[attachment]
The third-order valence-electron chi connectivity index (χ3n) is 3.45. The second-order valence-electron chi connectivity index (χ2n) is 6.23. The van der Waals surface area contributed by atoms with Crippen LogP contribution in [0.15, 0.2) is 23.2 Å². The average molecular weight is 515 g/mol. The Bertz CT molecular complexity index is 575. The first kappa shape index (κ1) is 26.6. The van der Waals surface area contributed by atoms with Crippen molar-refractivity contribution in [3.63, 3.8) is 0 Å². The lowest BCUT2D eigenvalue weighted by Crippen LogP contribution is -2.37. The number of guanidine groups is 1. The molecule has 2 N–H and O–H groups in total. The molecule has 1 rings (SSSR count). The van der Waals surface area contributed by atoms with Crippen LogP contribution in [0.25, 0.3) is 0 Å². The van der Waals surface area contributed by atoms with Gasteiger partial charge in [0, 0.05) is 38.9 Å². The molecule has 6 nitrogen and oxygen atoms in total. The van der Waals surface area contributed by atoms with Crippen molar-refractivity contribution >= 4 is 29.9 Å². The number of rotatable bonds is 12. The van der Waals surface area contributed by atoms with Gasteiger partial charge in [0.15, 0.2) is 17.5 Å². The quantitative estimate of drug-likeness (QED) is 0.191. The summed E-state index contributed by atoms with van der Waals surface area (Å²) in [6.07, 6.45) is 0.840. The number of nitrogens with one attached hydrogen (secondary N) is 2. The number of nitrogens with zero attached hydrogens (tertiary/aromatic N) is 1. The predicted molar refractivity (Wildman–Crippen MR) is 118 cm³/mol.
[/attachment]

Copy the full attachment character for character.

The third-order valence-electron chi connectivity index (χ3n) is 3.45. The second-order valence-electron chi connectivity index (χ2n) is 6.23. The van der Waals surface area contributed by atoms with Crippen LogP contribution in [0.15, 0.2) is 23.2 Å². The average molecular weight is 515 g/mol. The Bertz CT molecular complexity index is 575. The first kappa shape index (κ1) is 26.6. The van der Waals surface area contributed by atoms with Crippen molar-refractivity contribution in [3.63, 3.8) is 0 Å². The lowest BCUT2D eigenvalue weighted by Crippen LogP contribution is -2.37. The number of guanidine groups is 1. The molecule has 2 N–H and O–H groups in total. The molecule has 1 rings (SSSR count). The van der Waals surface area contributed by atoms with Crippen LogP contribution in [0.25, 0.3) is 0 Å². The van der Waals surface area contributed by atoms with Gasteiger partial charge in [0, 0.05) is 38.9 Å². The molecule has 6 nitrogen and oxygen atoms in total. The van der Waals surface area contributed by atoms with Crippen molar-refractivity contribution >= 4 is 29.9 Å². The number of rotatable bonds is 12. The van der Waals surface area contributed by atoms with Gasteiger partial charge in [0.15, 0.2) is 17.5 Å². The quantitative estimate of drug-likeness (QED) is 0.191. The summed E-state index contributed by atoms with van der Waals surface area (Å²) in [6.07, 6.45) is 0.840. The number of nitrogens with one attached hydrogen (secondary N) is 2. The number of nitrogens with zero attached hydrogens (tertiary/aromatic N) is 1. The predicted molar refractivity (Wildman–Crippen MR) is 118 cm³/mol.